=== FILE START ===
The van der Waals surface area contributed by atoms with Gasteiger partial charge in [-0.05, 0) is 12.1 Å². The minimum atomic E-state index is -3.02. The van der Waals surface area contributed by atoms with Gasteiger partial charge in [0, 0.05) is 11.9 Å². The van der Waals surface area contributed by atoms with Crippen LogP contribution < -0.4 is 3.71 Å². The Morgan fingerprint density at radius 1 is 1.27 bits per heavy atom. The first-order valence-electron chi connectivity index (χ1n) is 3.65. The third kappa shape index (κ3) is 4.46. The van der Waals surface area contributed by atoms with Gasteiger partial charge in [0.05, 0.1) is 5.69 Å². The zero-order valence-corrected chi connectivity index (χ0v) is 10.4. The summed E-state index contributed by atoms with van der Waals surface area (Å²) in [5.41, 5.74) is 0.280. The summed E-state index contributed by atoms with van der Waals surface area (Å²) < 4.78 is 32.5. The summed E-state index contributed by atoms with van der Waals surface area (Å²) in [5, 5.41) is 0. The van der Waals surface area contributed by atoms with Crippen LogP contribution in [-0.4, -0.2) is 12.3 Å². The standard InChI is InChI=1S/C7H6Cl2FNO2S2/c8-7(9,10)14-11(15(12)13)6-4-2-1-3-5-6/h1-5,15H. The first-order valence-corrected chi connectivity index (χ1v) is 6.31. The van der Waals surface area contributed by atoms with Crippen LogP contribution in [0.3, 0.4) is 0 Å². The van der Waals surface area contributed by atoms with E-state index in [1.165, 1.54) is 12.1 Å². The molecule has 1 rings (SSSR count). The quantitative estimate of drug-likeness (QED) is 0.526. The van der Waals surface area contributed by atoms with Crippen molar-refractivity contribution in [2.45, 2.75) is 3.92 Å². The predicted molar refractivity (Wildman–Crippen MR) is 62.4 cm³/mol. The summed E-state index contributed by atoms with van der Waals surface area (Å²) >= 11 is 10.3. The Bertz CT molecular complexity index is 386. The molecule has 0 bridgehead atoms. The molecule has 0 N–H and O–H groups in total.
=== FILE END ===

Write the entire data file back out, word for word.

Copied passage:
The van der Waals surface area contributed by atoms with Gasteiger partial charge in [-0.05, 0) is 12.1 Å². The minimum atomic E-state index is -3.02. The van der Waals surface area contributed by atoms with Gasteiger partial charge in [0, 0.05) is 11.9 Å². The van der Waals surface area contributed by atoms with Crippen LogP contribution < -0.4 is 3.71 Å². The Morgan fingerprint density at radius 1 is 1.27 bits per heavy atom. The first-order valence-electron chi connectivity index (χ1n) is 3.65. The third kappa shape index (κ3) is 4.46. The van der Waals surface area contributed by atoms with Gasteiger partial charge in [0.05, 0.1) is 5.69 Å². The zero-order valence-corrected chi connectivity index (χ0v) is 10.4. The summed E-state index contributed by atoms with van der Waals surface area (Å²) in [5.41, 5.74) is 0.280. The summed E-state index contributed by atoms with van der Waals surface area (Å²) < 4.78 is 32.5. The summed E-state index contributed by atoms with van der Waals surface area (Å²) in [5, 5.41) is 0. The van der Waals surface area contributed by atoms with Crippen LogP contribution in [-0.4, -0.2) is 12.3 Å². The standard InChI is InChI=1S/C7H6Cl2FNO2S2/c8-7(9,10)14-11(15(12)13)6-4-2-1-3-5-6/h1-5,15H. The first-order valence-corrected chi connectivity index (χ1v) is 6.31. The van der Waals surface area contributed by atoms with Crippen LogP contribution in [0.3, 0.4) is 0 Å². The van der Waals surface area contributed by atoms with E-state index in [1.165, 1.54) is 12.1 Å². The molecule has 1 rings (SSSR count). The quantitative estimate of drug-likeness (QED) is 0.526. The van der Waals surface area contributed by atoms with Crippen molar-refractivity contribution in [2.45, 2.75) is 3.92 Å². The predicted molar refractivity (Wildman–Crippen MR) is 62.4 cm³/mol. The summed E-state index contributed by atoms with van der Waals surface area (Å²) >= 11 is 10.3. The Bertz CT molecular complexity index is 386. The molecule has 0 bridgehead atoms. The molecule has 0 N–H and O–H groups in total.